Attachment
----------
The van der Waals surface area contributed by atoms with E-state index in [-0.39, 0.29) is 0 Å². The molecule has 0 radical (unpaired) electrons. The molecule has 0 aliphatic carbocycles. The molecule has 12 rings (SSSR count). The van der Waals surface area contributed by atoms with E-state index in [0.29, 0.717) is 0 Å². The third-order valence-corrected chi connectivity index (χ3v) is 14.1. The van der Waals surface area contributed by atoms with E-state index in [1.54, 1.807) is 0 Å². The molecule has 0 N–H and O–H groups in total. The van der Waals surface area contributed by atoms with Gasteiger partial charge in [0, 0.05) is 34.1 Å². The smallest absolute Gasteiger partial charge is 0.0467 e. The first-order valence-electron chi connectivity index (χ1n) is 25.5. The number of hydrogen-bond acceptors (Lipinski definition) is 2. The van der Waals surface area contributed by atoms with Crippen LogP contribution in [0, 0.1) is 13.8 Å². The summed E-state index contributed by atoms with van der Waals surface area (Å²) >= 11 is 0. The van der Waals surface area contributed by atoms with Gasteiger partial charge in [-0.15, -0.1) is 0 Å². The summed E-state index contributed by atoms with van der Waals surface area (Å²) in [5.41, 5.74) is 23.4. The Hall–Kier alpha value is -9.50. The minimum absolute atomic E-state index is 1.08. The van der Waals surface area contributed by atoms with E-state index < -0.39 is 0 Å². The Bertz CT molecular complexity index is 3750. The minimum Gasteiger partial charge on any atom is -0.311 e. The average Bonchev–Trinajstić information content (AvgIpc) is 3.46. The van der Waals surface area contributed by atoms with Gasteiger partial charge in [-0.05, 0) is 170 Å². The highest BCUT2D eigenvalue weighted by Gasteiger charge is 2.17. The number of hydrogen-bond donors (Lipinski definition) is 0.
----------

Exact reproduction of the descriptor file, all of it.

The van der Waals surface area contributed by atoms with E-state index in [-0.39, 0.29) is 0 Å². The molecule has 0 radical (unpaired) electrons. The molecule has 0 aliphatic carbocycles. The molecule has 12 rings (SSSR count). The van der Waals surface area contributed by atoms with E-state index in [0.29, 0.717) is 0 Å². The third-order valence-corrected chi connectivity index (χ3v) is 14.1. The van der Waals surface area contributed by atoms with E-state index in [1.54, 1.807) is 0 Å². The molecule has 0 N–H and O–H groups in total. The van der Waals surface area contributed by atoms with Gasteiger partial charge in [0, 0.05) is 34.1 Å². The smallest absolute Gasteiger partial charge is 0.0467 e. The first-order valence-electron chi connectivity index (χ1n) is 25.5. The number of hydrogen-bond acceptors (Lipinski definition) is 2. The van der Waals surface area contributed by atoms with Crippen LogP contribution in [0, 0.1) is 13.8 Å². The summed E-state index contributed by atoms with van der Waals surface area (Å²) >= 11 is 0. The van der Waals surface area contributed by atoms with Gasteiger partial charge in [-0.15, -0.1) is 0 Å². The summed E-state index contributed by atoms with van der Waals surface area (Å²) in [5.41, 5.74) is 23.4. The Hall–Kier alpha value is -9.50. The minimum absolute atomic E-state index is 1.08. The van der Waals surface area contributed by atoms with E-state index < -0.39 is 0 Å². The Bertz CT molecular complexity index is 3750. The minimum Gasteiger partial charge on any atom is -0.311 e. The average Bonchev–Trinajstić information content (AvgIpc) is 3.46. The van der Waals surface area contributed by atoms with Gasteiger partial charge in [-0.05, 0) is 170 Å². The highest BCUT2D eigenvalue weighted by Gasteiger charge is 2.17. The number of hydrogen-bond donors (Lipinski definition) is 0.